Damnation Creek: from tall trees to the sea

Think of the Damnation Creek Trail , at the 16-mile marker on the west side of Highway 101, as an ecosystem elevator. In a four-mile round trip, you pass through a forest first dominated by ancient redwoods, then Douglas-fir, Sitka spruce, and coastal scrub. If you start your hike about an hour before low tide, you’ll also be able to explore a tidepool zone full of crabs, sea stars, and sea anemones. (Look, but don’t disturb!) The work it takes to get there and back—1,100 feet of down and up—offers big rewards, including a chance to hear the intricate call of the winter wren and the soulful, sustained notes of the varied thrush.

Winter Wren

Varied Thrush

Coastal Trail: ocean bluffs and giant redwoods

Follow the rugged Coastal Trail as it winds along ocean bluffs and giant redwood groves.  Among its offerings for hikers are: 

Eastside Rhododendrons
On the east side of Highway 101, you can start amid the ancient giants near mile marker 15.6 and head down to Wilson Beach, a trek about 3 miles long and 1,500 feet down (one way). In May and early June, up to 30-foot-tall rhododendrons are in full blush. Highway noise taints the first mile and a half, but you soon arrive at the hushed land of breezes and birdsong. No bikes on this strenuous stretch.

Last Chance
The “Last Chance” section of the Coastal Trail begins at the Crescent Beach Overlook at the south end of Endert’s Beach Road. After an easy half mile of walking or biking, you’ll arrive at Nickel Creek backcountry camp and Endert’s Beach. Stop there at low tide to see sea stars and crabs, or climb up steeply into old-growth forest. Turn around at the junction with the Damnation Creek Trail. This 13-mile round trip showcases some of California’s finest backcountry coast and redwood forest landscapes.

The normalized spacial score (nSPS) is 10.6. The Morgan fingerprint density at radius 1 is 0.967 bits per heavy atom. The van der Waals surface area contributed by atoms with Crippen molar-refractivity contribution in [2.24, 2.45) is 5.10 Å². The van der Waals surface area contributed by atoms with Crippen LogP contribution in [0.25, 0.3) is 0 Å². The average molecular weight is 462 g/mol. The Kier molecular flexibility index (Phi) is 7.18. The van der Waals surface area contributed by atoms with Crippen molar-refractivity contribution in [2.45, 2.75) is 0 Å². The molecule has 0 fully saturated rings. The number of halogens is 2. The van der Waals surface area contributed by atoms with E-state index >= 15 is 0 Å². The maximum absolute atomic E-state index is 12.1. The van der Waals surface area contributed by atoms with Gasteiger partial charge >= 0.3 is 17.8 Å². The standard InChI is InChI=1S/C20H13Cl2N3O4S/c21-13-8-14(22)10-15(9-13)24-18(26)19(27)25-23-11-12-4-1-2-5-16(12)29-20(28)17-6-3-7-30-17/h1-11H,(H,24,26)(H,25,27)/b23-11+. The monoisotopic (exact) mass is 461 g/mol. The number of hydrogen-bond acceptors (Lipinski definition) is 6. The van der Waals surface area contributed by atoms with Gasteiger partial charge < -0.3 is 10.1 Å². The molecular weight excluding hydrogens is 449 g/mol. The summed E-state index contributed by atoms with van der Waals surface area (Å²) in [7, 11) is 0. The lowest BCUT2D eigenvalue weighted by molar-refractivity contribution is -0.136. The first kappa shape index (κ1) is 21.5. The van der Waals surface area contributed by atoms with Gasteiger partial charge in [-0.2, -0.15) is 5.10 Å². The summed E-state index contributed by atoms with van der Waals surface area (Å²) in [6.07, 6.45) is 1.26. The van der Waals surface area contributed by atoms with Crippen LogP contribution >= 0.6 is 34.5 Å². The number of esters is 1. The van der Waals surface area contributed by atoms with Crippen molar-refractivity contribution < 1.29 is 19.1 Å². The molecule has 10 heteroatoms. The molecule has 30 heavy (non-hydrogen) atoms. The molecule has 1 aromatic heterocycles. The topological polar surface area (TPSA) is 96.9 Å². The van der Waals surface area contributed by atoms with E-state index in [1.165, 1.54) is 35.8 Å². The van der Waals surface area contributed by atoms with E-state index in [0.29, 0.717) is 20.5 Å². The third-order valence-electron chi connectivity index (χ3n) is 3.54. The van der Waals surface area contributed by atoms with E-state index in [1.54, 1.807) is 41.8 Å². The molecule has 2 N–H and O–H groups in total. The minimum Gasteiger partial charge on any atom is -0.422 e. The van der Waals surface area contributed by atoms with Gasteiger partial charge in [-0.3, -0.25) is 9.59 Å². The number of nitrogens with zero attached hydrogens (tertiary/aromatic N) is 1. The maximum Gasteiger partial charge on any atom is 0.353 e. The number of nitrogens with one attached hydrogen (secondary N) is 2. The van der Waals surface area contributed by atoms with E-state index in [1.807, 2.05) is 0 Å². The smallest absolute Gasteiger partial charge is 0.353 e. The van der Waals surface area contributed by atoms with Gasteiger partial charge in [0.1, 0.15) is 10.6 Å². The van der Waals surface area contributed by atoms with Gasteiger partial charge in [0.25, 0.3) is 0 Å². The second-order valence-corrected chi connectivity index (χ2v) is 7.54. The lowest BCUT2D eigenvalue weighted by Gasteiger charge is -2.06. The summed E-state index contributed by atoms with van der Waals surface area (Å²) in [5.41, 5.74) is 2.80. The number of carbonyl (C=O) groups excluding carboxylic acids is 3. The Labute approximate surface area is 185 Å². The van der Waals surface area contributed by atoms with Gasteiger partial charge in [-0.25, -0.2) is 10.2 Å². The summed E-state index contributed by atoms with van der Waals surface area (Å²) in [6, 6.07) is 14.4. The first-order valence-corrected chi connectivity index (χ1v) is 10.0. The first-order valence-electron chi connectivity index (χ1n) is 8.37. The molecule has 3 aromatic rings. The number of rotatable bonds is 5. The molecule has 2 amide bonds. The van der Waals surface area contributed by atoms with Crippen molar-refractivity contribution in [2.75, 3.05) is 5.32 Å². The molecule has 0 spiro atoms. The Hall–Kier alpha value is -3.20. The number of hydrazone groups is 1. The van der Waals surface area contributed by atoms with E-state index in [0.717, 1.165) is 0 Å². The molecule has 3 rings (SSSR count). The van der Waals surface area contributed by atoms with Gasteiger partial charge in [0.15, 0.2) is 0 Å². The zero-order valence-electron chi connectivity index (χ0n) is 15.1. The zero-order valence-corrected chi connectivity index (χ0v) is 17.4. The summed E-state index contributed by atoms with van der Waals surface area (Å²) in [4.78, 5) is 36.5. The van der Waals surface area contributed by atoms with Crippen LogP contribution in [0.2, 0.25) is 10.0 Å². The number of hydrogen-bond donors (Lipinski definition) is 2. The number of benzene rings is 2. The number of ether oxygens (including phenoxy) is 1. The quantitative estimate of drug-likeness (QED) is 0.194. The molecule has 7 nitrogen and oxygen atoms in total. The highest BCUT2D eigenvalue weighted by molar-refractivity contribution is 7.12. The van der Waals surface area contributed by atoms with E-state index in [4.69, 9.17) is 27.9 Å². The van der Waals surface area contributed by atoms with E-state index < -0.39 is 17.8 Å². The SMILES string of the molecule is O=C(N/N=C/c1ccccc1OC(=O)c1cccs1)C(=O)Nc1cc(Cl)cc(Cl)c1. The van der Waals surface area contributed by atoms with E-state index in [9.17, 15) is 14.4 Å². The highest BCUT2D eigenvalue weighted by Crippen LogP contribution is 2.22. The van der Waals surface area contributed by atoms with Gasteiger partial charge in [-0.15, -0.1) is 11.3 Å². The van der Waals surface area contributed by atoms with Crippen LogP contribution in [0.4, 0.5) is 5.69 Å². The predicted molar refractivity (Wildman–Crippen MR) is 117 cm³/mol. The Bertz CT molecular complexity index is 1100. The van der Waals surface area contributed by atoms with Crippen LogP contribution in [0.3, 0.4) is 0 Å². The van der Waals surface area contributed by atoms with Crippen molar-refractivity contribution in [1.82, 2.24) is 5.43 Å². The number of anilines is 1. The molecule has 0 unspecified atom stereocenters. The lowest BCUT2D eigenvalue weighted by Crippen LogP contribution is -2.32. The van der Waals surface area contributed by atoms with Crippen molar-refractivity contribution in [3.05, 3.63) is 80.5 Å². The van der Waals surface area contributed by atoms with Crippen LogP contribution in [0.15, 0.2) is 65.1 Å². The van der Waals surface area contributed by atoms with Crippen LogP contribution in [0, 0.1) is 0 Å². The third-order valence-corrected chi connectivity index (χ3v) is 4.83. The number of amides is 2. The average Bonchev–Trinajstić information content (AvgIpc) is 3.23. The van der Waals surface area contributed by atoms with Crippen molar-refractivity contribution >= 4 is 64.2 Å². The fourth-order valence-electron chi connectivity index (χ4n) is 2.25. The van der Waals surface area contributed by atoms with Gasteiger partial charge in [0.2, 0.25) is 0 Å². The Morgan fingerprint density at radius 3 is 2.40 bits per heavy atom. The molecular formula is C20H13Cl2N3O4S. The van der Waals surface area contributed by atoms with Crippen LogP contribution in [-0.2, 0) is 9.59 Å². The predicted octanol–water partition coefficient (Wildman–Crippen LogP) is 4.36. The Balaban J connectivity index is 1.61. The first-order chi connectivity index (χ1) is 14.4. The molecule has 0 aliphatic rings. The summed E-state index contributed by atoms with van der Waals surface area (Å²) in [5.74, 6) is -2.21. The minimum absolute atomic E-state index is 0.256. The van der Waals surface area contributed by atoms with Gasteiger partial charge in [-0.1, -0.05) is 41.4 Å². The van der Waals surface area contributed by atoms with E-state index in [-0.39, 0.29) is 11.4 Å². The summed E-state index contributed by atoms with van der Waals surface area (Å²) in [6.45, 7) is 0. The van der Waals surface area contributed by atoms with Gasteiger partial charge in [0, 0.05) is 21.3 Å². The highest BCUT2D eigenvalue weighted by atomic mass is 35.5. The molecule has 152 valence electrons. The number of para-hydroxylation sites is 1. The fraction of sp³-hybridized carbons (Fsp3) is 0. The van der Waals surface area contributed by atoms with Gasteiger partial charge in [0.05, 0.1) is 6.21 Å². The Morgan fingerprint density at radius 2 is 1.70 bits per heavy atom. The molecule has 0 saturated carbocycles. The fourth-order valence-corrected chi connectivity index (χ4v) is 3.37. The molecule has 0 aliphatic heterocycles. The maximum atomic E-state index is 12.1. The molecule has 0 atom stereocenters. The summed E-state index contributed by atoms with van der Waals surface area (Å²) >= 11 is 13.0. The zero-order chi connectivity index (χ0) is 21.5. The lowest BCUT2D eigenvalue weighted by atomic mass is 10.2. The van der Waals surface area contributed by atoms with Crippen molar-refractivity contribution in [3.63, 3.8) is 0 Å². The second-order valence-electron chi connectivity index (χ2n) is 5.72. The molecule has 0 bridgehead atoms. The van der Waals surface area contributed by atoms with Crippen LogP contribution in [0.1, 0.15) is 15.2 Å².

Mill Creek Day Use Area: restoration in action

Learn about North Coast history on a 2.4-mile walk at the Mill Creek Day Use Area and Save the Redwoods League Restoration Projects three miles south of Crescent City on Hamilton Road, just east of Highway 101. From the parking area, walk up the road to the stop sign. In the distance you’ll see some off-limits old Rellim Redwood Company mill buildings. Continue right on Hamilton Road to view restoration science in action, including gloomy control plots (in which trees planted by timber companies are crammed so tightly together that little light gets to the forest floor) and sunnier, more-productive-looking spaces that have been thinned from 800 or more trees per acre to 75 or 150 trees per acre. At a fork in the road at 1.2 miles, turn right onto Rock Creek Road. Within 100 yards, you’ll reach a bridge over the East Fork of Mill Creek. Downstream you can see places where logs added to the stream are creating more diverse habitat for coho salmon and other aquatic species. Learn more about this ten-year restoration project by watching the videos below.

Learn about three cutting-edge forest restoration projects underway in Del Norte Coast Redwoods State Park (part of Redwood National and State Parks, a world biosphere reserve).

Mill Creek Campground: lush foliage and logging history

The 1.3-mile-long Trestle Trail loop encircles the campground, with lush foliage and traces of logging that date back to the 1930s. Start just northeast of the bridge in the middle of the campground. At times you’ll follow the old railbed used by Hobbs, Wall & Company to haul logs to Crescent City. A lush understory, interesting birds, and circles of “cathedral” trees sprouting from huge stumps are among the highlights of this pleasant stroll.